The hockey world lost another one of its greats today, as Tom Johnson passed away at his home today.
He was 79.
Johnson was a rugged defensemen from Manitoba who played 15 seasons for the Canadiens before finishing his final two years in Boston.
Johnson played on the same defensive line as Doug Harvey, and they were a great dynamic duo for the mighty Habs in the 1950s.
A great puck-handler and skater, Johnson was a key member of the Habs' penalty kill unit. He was known around the league for his ability to steal the puck without touching the other player, and feeding a perfect pass to a teammate breaking up the ice.
He was a first- and second-team all-star, and when Harvey went down to injury, Johnson stepped up to fill the void, winning the Norris Trophy in the process.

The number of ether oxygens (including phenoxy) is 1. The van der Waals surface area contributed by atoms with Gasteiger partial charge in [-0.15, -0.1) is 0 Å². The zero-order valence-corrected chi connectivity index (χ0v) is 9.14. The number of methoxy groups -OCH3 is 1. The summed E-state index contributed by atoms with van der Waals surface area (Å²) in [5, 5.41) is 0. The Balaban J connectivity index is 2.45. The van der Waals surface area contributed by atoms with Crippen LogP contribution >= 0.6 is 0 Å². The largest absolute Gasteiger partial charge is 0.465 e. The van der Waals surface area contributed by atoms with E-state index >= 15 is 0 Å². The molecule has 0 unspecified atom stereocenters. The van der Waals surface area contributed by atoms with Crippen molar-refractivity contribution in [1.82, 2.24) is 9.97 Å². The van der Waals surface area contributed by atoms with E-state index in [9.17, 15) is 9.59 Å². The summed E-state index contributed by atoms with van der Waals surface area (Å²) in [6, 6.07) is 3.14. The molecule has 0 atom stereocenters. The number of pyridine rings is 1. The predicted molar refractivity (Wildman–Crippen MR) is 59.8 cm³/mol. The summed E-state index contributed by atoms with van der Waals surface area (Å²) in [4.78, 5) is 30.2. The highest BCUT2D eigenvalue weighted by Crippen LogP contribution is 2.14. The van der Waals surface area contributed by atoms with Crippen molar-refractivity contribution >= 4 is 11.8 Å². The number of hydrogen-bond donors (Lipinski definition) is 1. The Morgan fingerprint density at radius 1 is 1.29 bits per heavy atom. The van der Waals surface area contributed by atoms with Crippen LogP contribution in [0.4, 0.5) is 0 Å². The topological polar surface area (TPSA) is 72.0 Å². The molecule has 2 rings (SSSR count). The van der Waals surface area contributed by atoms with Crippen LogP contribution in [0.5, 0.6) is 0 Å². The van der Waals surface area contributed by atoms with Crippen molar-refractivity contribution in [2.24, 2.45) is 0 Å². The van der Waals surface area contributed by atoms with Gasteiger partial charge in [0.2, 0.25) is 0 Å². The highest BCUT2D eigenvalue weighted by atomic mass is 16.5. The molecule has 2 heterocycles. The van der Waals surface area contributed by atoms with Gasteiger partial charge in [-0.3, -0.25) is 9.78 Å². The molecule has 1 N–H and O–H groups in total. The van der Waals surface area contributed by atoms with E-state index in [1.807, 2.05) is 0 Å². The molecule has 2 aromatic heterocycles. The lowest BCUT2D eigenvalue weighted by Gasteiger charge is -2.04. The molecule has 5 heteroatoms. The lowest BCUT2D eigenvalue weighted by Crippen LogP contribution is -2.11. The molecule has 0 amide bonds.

After suffering an eye injury, the Canadiens left Johnson unprotected in the waiver draft and he was claimed by the Bruins. He played 121 games for Boston before a skate severed the nerves in his leg, ending his playing career.
He rejoined the Bruins as assistant General Manager, and later moved behind the bench and led the Bruins to a Stanley Cup.
He was inducted into the Hockey Hall of Fame in 1970.
Tom Johnson, rest in peace. You will be missed by hockey fans everywhere.